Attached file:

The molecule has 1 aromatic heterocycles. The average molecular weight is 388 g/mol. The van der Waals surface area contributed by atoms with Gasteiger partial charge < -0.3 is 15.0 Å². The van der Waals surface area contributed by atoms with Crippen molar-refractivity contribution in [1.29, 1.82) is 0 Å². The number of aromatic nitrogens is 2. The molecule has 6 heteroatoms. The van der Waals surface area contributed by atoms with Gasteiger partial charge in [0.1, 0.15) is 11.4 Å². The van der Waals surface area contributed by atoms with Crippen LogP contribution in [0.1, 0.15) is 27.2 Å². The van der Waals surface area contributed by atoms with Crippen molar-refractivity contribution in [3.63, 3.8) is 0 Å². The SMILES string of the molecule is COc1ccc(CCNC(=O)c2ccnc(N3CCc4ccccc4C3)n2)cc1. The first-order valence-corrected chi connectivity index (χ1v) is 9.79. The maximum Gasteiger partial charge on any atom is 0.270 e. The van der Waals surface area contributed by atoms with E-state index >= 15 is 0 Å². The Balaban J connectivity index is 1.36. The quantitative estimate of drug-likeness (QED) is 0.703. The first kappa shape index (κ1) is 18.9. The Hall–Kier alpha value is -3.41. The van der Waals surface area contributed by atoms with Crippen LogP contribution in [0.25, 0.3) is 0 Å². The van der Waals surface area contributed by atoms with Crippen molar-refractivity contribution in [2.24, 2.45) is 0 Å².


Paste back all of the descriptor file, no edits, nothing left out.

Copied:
The molecule has 1 aromatic heterocycles. The average molecular weight is 388 g/mol. The van der Waals surface area contributed by atoms with Gasteiger partial charge < -0.3 is 15.0 Å². The van der Waals surface area contributed by atoms with Crippen molar-refractivity contribution in [1.29, 1.82) is 0 Å². The number of aromatic nitrogens is 2. The molecule has 6 heteroatoms. The van der Waals surface area contributed by atoms with Gasteiger partial charge in [0.1, 0.15) is 11.4 Å². The van der Waals surface area contributed by atoms with Crippen LogP contribution in [0.1, 0.15) is 27.2 Å². The van der Waals surface area contributed by atoms with Crippen molar-refractivity contribution in [3.63, 3.8) is 0 Å². The SMILES string of the molecule is COc1ccc(CCNC(=O)c2ccnc(N3CCc4ccccc4C3)n2)cc1. The first-order valence-corrected chi connectivity index (χ1v) is 9.79. The maximum Gasteiger partial charge on any atom is 0.270 e. The van der Waals surface area contributed by atoms with E-state index >= 15 is 0 Å². The Balaban J connectivity index is 1.36. The quantitative estimate of drug-likeness (QED) is 0.703. The first kappa shape index (κ1) is 18.9. The Hall–Kier alpha value is -3.41. The van der Waals surface area contributed by atoms with Crippen LogP contribution in [0.25, 0.3) is 0 Å². The van der Waals surface area contributed by atoms with Crippen molar-refractivity contribution in [2.24, 2.45) is 0 Å².